Government’s dismissal of international criticism

The government has frequently reacted dismissively to criticisms of human rights violations, whether by Amnesty International or other international organizations, including media organizations concerned about detentions of journalists, 24 or by diplomats privately. Criticisms of religious persecution have been no exception. The government has rarely responded to Amnesty International members’ numerous Urgent Action appeals or replied to Amnesty International reports.

On 1 May 2003, a government statement replying to criticisms but without making any
reference to complaints about particular incidents and cases, merely cited what the
Constitution said about the right to freedom of religion."People are free to worship according to their wish, or to refrain from worshipping or practicing religion"
In December 2003 the Eritrean government described as "scandalous and misleading" the reference to Eritrea as one of 11 countries severely violating religious liberty in the US State Department's global report on International Religious Freedom in 2003, but it did not Comment on or attempt to refute any of the facts presented. Subsequently in September 2004, the US Government designated Eritrea as a “country of particular concern” under the International Religious Freedom Act for particularly severe violations of religious freedom.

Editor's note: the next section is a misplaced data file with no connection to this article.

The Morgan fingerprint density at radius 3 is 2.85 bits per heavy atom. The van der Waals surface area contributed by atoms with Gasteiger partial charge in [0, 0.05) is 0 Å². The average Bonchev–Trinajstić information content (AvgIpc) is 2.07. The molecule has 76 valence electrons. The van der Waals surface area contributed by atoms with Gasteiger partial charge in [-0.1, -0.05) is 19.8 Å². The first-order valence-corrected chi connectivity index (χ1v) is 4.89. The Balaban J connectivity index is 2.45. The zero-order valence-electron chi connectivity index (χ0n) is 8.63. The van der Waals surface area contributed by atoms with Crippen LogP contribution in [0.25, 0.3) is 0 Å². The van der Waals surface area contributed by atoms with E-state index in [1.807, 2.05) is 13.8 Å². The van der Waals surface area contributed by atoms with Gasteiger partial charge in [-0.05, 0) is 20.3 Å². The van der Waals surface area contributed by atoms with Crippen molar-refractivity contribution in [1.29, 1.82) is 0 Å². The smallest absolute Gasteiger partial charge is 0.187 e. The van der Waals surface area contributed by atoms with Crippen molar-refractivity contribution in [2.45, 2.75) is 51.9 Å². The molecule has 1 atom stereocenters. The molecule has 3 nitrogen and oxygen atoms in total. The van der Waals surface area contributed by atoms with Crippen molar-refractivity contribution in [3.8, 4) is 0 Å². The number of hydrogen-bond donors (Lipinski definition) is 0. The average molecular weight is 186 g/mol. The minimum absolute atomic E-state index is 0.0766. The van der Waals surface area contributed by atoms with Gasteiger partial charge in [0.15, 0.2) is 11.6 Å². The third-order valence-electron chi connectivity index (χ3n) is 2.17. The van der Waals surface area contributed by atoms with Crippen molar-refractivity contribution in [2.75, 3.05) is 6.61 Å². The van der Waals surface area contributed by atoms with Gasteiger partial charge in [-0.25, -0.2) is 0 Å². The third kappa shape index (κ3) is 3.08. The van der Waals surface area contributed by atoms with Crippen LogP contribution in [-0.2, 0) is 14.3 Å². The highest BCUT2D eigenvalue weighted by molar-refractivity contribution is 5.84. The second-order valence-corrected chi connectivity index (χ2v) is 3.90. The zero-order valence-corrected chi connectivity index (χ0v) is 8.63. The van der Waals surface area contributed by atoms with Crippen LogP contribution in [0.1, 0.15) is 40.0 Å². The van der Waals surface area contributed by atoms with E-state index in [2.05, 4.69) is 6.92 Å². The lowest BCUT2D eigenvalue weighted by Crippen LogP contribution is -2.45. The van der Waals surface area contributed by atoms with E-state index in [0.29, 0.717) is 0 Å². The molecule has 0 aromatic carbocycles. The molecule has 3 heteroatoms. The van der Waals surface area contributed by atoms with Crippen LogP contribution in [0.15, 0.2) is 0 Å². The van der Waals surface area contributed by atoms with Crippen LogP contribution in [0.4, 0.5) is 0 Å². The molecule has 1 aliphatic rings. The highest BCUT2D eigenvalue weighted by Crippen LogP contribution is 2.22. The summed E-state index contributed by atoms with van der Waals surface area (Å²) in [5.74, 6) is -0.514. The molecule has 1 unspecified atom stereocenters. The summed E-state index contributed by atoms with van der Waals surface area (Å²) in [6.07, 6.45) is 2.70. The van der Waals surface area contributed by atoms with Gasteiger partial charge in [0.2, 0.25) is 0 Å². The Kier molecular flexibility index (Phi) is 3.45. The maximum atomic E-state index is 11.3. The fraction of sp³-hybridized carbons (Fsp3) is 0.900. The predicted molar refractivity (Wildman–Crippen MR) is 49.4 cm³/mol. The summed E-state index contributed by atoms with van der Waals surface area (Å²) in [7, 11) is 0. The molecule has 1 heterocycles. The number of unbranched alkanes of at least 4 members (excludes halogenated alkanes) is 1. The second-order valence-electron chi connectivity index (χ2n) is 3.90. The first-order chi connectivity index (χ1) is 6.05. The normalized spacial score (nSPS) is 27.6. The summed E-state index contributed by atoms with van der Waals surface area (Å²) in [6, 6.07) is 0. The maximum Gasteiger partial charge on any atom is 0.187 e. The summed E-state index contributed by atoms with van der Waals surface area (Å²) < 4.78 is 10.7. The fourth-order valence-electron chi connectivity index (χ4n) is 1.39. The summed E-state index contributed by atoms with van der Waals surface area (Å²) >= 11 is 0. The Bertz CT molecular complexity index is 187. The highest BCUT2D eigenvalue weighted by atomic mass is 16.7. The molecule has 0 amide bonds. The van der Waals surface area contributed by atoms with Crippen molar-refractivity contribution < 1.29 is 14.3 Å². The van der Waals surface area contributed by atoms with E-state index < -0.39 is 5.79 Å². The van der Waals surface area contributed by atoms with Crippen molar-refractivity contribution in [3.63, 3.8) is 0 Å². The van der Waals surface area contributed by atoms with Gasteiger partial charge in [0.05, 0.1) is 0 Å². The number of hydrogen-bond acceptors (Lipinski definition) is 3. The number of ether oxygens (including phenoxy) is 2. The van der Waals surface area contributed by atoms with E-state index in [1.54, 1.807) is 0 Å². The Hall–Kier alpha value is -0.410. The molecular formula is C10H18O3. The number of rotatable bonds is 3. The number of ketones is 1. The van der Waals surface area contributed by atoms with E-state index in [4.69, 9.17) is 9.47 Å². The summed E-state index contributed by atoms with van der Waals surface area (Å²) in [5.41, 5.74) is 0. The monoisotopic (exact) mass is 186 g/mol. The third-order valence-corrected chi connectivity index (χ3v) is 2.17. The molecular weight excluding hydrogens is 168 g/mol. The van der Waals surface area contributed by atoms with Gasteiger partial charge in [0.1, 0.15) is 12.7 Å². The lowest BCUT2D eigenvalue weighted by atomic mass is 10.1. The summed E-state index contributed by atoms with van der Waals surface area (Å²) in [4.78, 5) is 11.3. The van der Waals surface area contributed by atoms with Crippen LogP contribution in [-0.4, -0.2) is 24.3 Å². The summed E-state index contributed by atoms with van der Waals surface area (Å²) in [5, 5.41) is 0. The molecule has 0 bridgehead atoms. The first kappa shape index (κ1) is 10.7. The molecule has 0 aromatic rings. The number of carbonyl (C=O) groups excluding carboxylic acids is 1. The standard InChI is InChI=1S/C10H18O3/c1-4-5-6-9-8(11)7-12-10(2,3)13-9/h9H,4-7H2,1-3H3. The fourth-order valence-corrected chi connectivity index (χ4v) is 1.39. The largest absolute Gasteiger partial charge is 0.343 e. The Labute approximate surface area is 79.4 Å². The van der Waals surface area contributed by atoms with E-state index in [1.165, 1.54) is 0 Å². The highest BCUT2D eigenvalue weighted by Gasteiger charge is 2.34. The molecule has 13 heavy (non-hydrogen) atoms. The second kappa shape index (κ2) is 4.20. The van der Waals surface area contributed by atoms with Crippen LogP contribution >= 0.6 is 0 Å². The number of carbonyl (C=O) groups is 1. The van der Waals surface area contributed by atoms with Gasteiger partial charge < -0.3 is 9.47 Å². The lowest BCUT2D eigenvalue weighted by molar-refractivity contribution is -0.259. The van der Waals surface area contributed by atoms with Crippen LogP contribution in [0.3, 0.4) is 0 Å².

The US State Department 2005 report on religious freedom in Eritrea was also extremely critical.

In April 2005, the Director of the Office of the President said that “one cannot question the credentials of this country on religious rights and religious tolerance… If a sect assembles without permission, its members may be arrested for five hours and then let off with a warning”

In September 2005, the Acting Minister of Information, in response to criticism by the
Committee to Protect Journalists (CPJ) relating to secret and arbitrary detentions of journalists since 2001, stated: “That is our own affair, a sovereign issue. It is up to us what, why, when and where we do things”.

The government has refused to cooperate with the Inter-Parliamentary Union (IPU)
Committee on the Human Rights of Parliamentarians and the African Commission on Human and Peoples’ Rights, both of which criticised the detentions of 11 members of parliament and called for their release. The IPU has to date received no reply to its request to send a mission to the country.

In denying basic human rights and continuing to postpone implementation of the
Constitution’s requirements for establishing multi-party democracy in place of the current one-party rule, and in refusing international human rights dialogue and access to the country, the Eritrean President and government have turned Eritrea into a virtually “closed” country in respect of its international community obligations and cooperation.

Amnesty International, Eritrea Religious Persecution, December 2003, AI Index:  AFR 64/013/2005, pp. 21-16